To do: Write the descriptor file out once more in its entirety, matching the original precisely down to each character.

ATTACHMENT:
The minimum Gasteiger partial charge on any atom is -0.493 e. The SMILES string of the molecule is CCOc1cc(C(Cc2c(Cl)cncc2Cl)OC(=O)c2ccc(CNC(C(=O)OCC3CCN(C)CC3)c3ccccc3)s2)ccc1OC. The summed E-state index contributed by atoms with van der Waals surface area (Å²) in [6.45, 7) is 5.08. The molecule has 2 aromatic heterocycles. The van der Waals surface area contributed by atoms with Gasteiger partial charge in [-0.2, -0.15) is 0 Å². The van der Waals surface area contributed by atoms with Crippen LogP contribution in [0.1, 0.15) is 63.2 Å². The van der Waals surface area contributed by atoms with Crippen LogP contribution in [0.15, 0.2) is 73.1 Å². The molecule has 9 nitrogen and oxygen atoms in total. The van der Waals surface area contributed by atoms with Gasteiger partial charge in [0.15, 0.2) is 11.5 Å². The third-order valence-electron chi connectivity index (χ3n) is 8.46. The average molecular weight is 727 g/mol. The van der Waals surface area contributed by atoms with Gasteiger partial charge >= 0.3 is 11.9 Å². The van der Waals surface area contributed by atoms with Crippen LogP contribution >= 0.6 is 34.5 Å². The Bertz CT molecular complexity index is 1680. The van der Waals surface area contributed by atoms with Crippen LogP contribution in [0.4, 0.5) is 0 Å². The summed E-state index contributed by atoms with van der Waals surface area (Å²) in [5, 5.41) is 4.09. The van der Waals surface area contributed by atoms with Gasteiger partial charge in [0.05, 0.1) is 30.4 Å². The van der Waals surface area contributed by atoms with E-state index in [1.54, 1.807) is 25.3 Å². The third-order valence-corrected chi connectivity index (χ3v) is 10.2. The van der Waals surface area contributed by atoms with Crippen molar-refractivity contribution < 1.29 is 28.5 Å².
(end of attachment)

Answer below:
The minimum Gasteiger partial charge on any atom is -0.493 e. The SMILES string of the molecule is CCOc1cc(C(Cc2c(Cl)cncc2Cl)OC(=O)c2ccc(CNC(C(=O)OCC3CCN(C)CC3)c3ccccc3)s2)ccc1OC. The summed E-state index contributed by atoms with van der Waals surface area (Å²) in [6.45, 7) is 5.08. The molecule has 2 aromatic heterocycles. The van der Waals surface area contributed by atoms with Gasteiger partial charge in [-0.2, -0.15) is 0 Å². The van der Waals surface area contributed by atoms with Crippen LogP contribution in [0.1, 0.15) is 63.2 Å². The van der Waals surface area contributed by atoms with Crippen LogP contribution in [0.15, 0.2) is 73.1 Å². The molecule has 9 nitrogen and oxygen atoms in total. The van der Waals surface area contributed by atoms with Gasteiger partial charge in [0.15, 0.2) is 11.5 Å². The third-order valence-electron chi connectivity index (χ3n) is 8.46. The average molecular weight is 727 g/mol. The van der Waals surface area contributed by atoms with Gasteiger partial charge >= 0.3 is 11.9 Å². The van der Waals surface area contributed by atoms with Crippen LogP contribution >= 0.6 is 34.5 Å². The Bertz CT molecular complexity index is 1680. The van der Waals surface area contributed by atoms with Crippen LogP contribution in [0.4, 0.5) is 0 Å². The summed E-state index contributed by atoms with van der Waals surface area (Å²) in [5, 5.41) is 4.09. The van der Waals surface area contributed by atoms with Gasteiger partial charge in [0.05, 0.1) is 30.4 Å². The van der Waals surface area contributed by atoms with E-state index in [1.54, 1.807) is 25.3 Å². The third-order valence-corrected chi connectivity index (χ3v) is 10.2. The van der Waals surface area contributed by atoms with Crippen molar-refractivity contribution < 1.29 is 28.5 Å².